Published On: Thu, Mar 4th, 2021

Jeffrey Epstein Manhattan Mansion Goes for $50 Million

But who wants to live in a place where little kids were raped?

Jeffrey Epstein Mansion 9 East 71st (St. Google Maps)

Someone has bought Jeffrey Epstein‘s Manhattan Mansion of Evil. The place where the man raped young girls has been sold for $50 million. This is more than a 40% mark down from the $88 million which it was listed for when it first went on the market.

So it seems that no matter how valuable Manhattan properties may be, no matter how big a return on investment people keep getting for short term ownerships of luxury Manhattan pads, the stain of Jeffrey Epstein runs too deep for someone to buy his mansion at the going rate. The house first went on the market last July.

The Coronavirus may have created somewhat of a buyer’s market in real estate where even New York was affected. But not so much that people can get 40% discounts on properties. In January the price was dropped by 25% to $65 million and even then it could not get it sold.

Located at 9 East 71st St. in the Lennox Hill neighborhood, the townhouse is known as the Herbert N. Strauss Mansion. It has 28,000 square feet of living space across seven floors. The mansion comes with 10 bedrooms and 15 bathrooms out of a total of 40 rooms. A side terrace offers a view of Central Park.

According to the listing by Modlin Group the Herbert N. Straus Mansion was the last and largest of just a handful of goliath mansions built during its era in the 1930’s and it would become the capstone property of the wealthiest and most prominent block of all of New York City. The Mansion stands with provenance and commanding authority in a neighborhood steeped in New York’s richest history. The handful of renowned lavish buildings that surround this Mansion include the old Cornelius Vanderbilt home, the Twombly House and a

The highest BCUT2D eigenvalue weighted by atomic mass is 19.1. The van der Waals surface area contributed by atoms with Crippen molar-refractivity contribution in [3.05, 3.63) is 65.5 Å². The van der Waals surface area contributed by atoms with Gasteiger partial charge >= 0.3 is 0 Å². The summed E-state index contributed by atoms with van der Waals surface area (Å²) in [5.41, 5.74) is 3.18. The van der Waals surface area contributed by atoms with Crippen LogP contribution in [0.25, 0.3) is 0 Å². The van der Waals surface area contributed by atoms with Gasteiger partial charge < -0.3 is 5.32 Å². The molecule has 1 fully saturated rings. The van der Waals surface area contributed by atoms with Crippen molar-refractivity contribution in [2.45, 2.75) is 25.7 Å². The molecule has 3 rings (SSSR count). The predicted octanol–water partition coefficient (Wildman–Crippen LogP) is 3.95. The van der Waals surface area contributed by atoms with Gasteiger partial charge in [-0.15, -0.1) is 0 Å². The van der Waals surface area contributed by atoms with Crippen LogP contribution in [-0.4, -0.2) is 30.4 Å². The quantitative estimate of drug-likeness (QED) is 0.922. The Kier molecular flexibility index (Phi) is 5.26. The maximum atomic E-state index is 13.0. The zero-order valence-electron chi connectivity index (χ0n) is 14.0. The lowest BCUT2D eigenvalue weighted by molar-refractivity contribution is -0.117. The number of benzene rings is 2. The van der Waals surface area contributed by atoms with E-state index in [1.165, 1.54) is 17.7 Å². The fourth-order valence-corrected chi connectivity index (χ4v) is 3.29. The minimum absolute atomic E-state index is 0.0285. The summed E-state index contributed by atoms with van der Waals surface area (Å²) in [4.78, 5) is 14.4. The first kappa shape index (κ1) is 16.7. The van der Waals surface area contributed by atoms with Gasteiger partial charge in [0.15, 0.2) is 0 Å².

Modlin explains that its gargantuan size and opulence is perhaps only outdone by its unique location on the Upper East Side’s most desired block flanked by Central Park on Fifth Avenue and St. James’ Church on Madison Avenue. The property is uniquely positioned as the perpetual and unobtrusive perspective overlooking the Frick Museum to Central Park can never be blocked by new construction, a rarity in the ever-growing New York City landscape.

Built as New York City’s largest and most luxurious French Neo-Classical Mansion on a 50 foot wide by 102.2 foot deep lot, 7 stories and in excess of 28,000 square feet, some of the property’s luxuries include 15-foot-tall oak entry doors, imported French-limestone meticulously decorated with carvings, sculpture figures and ornamental iron works. Mr. Straus even transported antiques and fixtures along with “entire 18th-century rooms” from Europe. The mansion would eventually be acquired in 1944 by the Roman Catholic Archbishopric of New York to become an extension of the St. Claire Hospital, with up to 50 beds, for nearly twenty years.

In 1962, the mansion was sold to the Birch Wathen School, a college preparatory day school from kindergarten to grade 12. In 1989, with the help of architect Thierry Despont and interior designer John Stefanidis, the property was reconverted into the ultimate private residence. Most recently, additional interior design services were provided by Alberto Pinto.

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